10 of Shakespeare's Best Dirty Jokes
By Kalli Damschen, Baylor University
William Shakespeare is widely regarded as one of the greatest writers of all time, and his plays have entertained, inspired, and instructed for centuries. One thing your high school English teacher probably didn’t mention, however: Many of Shakespeare’s iconic plays feature risqué humor, with crude jokes hidden throughout his works. Here are 11 of the bard’s best dirty jokes.
1. Twelfth Night: Act 1, Scene 3
SIR ANDREW But it becomes me well enough, does ’t not?SIR TOBY BELCH Excellent; it hangs like flax on a distaff; and I hope to see a housewife take thee between her legs and spin it off.
In this scene, Sir Toby Belch and Sir Andrew are discussing Andrew’s hair, which is apparently flat and lifeless. While Toby uses the image of a woman spinning yarn from flax, the line is a rather unfortunate double entendre. Essentially, Sir Toby is telling Andrew that he hopes a woman takes him “between her legs” and that he contracts syphilis, a disease which causes hair loss.
2. Twelfth Night: Act 2, Scene 5
MALVOLIO By my life, this is my lady's hand these be her very C's, her U's and her T's and thus makes she her great P's.
Later in Twelfth Night, a character named Malvolio receives a letter that he believes is from his boss, Olivia. As Malvolio observes the penmanship, Shakespeare explains why he thinks the letter was written by Olivia and sneaks in a lewd pun. The line would be read, “her very C’s, her U’s, ‘n’ her T’s,” and an Elizabethan audience would quickly realize what he was spelling. He adds an extra punch line with “and thus she makes her great P’s.” Shakespeare: A literary master of both dramatic characterization and toilet humor.
3. Hamlet: Act 2, Scene 2
HAMLET Then you live about her waist, or in the middle of her favors?GUILDENSTERN Faith, her privates we.HAMLET In the secret parts of Fortune?
When Hamlet asks Guildenstern and Rosencrantz how they’re doing, they say they’re indifferent. They’re neither at the top of Fate, nor the “soles of her shoes.” Hamlet then jokingly asks if they live about Fate’s waist, “in the middle of her favors.” Guildenstern agrees that they’re around “her privates,” in the (ahem) “secret parts” of Fate.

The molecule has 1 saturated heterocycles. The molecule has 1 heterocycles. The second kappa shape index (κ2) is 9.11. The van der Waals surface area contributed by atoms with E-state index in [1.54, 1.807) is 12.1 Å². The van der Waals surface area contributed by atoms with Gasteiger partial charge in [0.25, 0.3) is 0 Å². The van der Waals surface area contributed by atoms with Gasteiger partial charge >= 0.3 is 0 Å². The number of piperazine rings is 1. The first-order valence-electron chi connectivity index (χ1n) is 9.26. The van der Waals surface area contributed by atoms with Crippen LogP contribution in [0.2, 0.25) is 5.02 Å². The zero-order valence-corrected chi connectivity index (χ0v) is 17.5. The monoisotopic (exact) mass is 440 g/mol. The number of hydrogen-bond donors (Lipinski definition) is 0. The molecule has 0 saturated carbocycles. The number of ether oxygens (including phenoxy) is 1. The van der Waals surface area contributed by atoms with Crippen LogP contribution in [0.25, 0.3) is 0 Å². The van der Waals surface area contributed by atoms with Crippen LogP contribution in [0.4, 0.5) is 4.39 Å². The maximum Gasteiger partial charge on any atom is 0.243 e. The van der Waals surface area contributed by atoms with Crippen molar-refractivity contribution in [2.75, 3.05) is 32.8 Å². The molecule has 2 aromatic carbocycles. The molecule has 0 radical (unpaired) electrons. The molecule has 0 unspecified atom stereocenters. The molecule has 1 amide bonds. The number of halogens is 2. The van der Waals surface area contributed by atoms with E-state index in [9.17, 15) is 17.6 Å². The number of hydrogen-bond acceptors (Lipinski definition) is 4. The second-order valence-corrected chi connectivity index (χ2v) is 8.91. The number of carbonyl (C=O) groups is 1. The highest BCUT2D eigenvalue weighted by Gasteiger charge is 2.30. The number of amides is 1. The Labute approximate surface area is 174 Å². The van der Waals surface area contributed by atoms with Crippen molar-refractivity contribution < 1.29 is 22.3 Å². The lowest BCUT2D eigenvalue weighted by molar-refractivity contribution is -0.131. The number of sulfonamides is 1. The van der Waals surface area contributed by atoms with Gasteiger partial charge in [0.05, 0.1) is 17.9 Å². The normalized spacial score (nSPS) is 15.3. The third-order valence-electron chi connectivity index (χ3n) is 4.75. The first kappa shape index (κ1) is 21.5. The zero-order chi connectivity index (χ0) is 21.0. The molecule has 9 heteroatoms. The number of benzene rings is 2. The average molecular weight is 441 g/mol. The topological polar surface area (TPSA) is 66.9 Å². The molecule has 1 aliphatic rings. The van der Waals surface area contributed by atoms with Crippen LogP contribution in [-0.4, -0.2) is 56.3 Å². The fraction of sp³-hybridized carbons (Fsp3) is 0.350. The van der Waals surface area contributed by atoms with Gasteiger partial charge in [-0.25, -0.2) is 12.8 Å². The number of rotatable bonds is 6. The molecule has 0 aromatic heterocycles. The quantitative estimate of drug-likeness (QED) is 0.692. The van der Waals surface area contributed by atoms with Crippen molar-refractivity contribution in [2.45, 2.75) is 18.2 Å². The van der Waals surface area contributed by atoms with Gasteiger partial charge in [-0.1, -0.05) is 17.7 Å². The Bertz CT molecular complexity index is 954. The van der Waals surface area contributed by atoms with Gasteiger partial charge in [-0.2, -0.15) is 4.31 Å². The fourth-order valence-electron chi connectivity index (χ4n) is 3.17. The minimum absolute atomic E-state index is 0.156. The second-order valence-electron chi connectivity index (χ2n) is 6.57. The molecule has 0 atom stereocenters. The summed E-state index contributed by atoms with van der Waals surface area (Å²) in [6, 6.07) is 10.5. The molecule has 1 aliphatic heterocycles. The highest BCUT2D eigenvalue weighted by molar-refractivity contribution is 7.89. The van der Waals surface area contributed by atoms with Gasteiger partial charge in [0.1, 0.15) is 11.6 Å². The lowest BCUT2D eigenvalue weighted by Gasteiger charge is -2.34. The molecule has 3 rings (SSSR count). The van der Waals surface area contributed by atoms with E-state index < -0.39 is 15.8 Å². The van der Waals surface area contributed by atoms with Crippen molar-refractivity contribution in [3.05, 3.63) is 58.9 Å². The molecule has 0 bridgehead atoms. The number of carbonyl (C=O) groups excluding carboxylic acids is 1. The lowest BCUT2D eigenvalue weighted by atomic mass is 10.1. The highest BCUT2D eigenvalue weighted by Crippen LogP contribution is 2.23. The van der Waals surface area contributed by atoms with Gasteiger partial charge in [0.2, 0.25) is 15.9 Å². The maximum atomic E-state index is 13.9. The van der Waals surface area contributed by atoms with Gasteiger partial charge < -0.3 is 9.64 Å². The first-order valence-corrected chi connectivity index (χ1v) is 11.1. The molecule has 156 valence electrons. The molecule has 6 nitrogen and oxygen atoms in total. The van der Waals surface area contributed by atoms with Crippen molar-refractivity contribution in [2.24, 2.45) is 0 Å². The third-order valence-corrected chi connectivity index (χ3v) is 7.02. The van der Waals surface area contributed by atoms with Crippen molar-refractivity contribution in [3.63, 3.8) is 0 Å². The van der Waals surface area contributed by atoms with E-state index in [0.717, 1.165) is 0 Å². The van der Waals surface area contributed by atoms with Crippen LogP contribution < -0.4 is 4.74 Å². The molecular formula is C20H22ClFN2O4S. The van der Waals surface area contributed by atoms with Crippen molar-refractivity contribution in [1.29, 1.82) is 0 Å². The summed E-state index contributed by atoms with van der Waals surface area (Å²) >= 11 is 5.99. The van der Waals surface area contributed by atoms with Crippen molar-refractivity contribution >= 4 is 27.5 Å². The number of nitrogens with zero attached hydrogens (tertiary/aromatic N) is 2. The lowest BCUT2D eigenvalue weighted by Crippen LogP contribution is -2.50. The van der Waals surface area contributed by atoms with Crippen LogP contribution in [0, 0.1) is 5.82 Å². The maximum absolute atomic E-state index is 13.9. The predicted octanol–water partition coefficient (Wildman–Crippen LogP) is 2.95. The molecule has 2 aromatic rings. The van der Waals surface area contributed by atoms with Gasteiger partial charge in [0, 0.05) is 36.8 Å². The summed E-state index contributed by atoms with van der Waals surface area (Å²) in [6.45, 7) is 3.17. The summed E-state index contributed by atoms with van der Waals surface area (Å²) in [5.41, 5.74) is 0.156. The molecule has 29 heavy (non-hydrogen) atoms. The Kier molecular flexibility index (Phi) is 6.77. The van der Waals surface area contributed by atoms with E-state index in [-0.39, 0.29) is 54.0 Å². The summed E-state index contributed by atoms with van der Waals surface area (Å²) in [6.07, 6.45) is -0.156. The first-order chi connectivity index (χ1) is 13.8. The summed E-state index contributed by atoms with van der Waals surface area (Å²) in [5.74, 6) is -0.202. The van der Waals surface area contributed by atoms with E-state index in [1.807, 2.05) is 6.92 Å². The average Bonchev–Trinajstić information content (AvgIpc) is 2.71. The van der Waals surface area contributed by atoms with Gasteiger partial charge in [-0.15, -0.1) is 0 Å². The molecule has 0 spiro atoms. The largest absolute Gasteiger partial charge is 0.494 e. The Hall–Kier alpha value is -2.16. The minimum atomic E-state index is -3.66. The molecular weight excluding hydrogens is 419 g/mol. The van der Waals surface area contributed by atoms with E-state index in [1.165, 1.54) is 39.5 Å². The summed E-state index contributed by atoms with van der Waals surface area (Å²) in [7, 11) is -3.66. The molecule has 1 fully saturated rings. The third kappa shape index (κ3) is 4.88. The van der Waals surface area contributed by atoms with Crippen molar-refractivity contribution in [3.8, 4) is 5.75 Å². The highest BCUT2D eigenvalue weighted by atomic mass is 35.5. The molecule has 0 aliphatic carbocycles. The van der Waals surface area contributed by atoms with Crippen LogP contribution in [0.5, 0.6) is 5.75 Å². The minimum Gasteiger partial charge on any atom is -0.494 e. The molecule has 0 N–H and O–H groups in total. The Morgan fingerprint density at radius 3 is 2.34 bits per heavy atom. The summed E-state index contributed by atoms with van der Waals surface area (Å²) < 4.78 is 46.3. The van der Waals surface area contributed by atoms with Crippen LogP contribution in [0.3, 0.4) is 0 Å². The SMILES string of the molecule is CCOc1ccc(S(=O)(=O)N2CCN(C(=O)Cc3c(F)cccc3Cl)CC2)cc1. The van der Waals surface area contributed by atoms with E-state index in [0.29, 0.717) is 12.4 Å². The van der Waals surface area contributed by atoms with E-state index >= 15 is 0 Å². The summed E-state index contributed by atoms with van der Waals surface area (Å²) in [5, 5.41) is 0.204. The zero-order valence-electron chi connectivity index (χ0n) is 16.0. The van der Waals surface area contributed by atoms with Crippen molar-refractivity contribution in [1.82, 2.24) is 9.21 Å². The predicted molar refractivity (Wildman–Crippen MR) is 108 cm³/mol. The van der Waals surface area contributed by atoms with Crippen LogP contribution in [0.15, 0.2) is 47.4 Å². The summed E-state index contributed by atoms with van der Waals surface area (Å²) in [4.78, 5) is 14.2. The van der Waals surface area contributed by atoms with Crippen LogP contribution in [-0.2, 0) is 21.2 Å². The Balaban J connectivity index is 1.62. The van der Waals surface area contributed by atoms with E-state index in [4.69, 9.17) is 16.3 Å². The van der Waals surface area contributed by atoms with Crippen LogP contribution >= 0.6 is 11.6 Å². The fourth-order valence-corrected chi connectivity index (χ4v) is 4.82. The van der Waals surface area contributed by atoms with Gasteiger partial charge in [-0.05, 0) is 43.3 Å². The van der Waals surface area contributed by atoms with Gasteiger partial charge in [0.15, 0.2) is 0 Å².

Shakespeare certainly knows how to spice up the small talk.
4. Hamlet: Act 3, Scene 2
HAMLET Lady, shall I lie in your lap?OPHELIA No, my lord.HAMLET I mean, my head upon your lap?OPHELIA Ay, my lord.HAMLET Do you think I meant country matters?OPHELIA I think nothing, my lord.HAMLET That’s a fair thought to lie between maids' legs.OPHELIA What is, my lord?HAMLET Nothing.
By this scene, Hamlet’s going cuckoo for cocoa puffs after his murdered father’s ghost appears, and he apparently decides to deal with it by harassing his would-be girlfriend. His words become especially obscene when one knows that “nothing” was Elizabethan slang for a woman’s lady bits. Shakespeare also sneaks in a pun with the word “country”—just drop off the last syllable, and you’ll see what he was going for.
5. A Midsummer Night’s Dream: Act 5, Scene 1
PYRAMUS O kiss me through the hole of this vile wall!THISBE I kiss the wall's hole, not your lips at all.
This scene features a play within the play, and characters are acting as lovers Pyramus and Thisbe. Perhaps more importantly, another person is filling the role of the wall. Kissing “the wall’s” hole … well, that is something Thisbe most certainly does not want to do.
6. The Taming of the Shrew: Act 2, Scene 1
PETRUCHIO Who knows not where a wasp does wear his sting? In his tail.KATHARINA In his tongue.PETRUCHIO Whose tongue?KATHARINA Yours, if you talk of tails: and so farewell.PETRUCHIO What, with my tongue in your tail?
C’mon. This one isn’t even subtle.
7. Othello: Act 1, Scene 1
IAGO I am one, sir, that comes to tell you your daughter and the Moor are now making the beast with two backs.
Iago is informing another character, Brabantio, that his daughter has married Othello, a Moor. Iago is far from pleased with this turn of events, and so uses this unusually colorful and eccentric image to tell Brabantio. As a result of this scene, “the beast with two backs” came to be a fairly common euphemism for sex.
8. Titus Andronicus: Act 4, Scene 2
CHIRON Thou hast undone our mother.AARON Villain, I have done thy mother.
Chiron confronts Aaron, his mother’s lover, whom he believes is responsible for ruining his mother. Aaron’s witty response is perhaps the earliest “your mom” joke in history.
9. Henry V: Act 2, Scene 1
PISTOL Pistol’s cock is up, And flashing fire will follow.
The word “cock” may not have developed its current slang meaning until a decade or two after Henry V was written, so this might not have been an intentional pun. Either way, it was too good to exclude. With the possible double meaning and such vivid imagery, Shakespeare himself would have approved of this joke, unintentional or not.
10. Much Ado About Nothing: Act 5, Scene 2
BENEDICK I will live in thy heart, die in thy lap, and be buried in thy eyes.
In Elizabethan slang, “to die” was a euphemism for sexual climax, so Benedick telling his lover, Beatrice, that he will “die” in her lap has less-than-chaste implications. It should also be noted that the title of the play itself is a dirty pun; remember, “nothing” was an Elizabethan euphemism for a woman’s lady parts. Oh, Shakespeare, you naughty thing.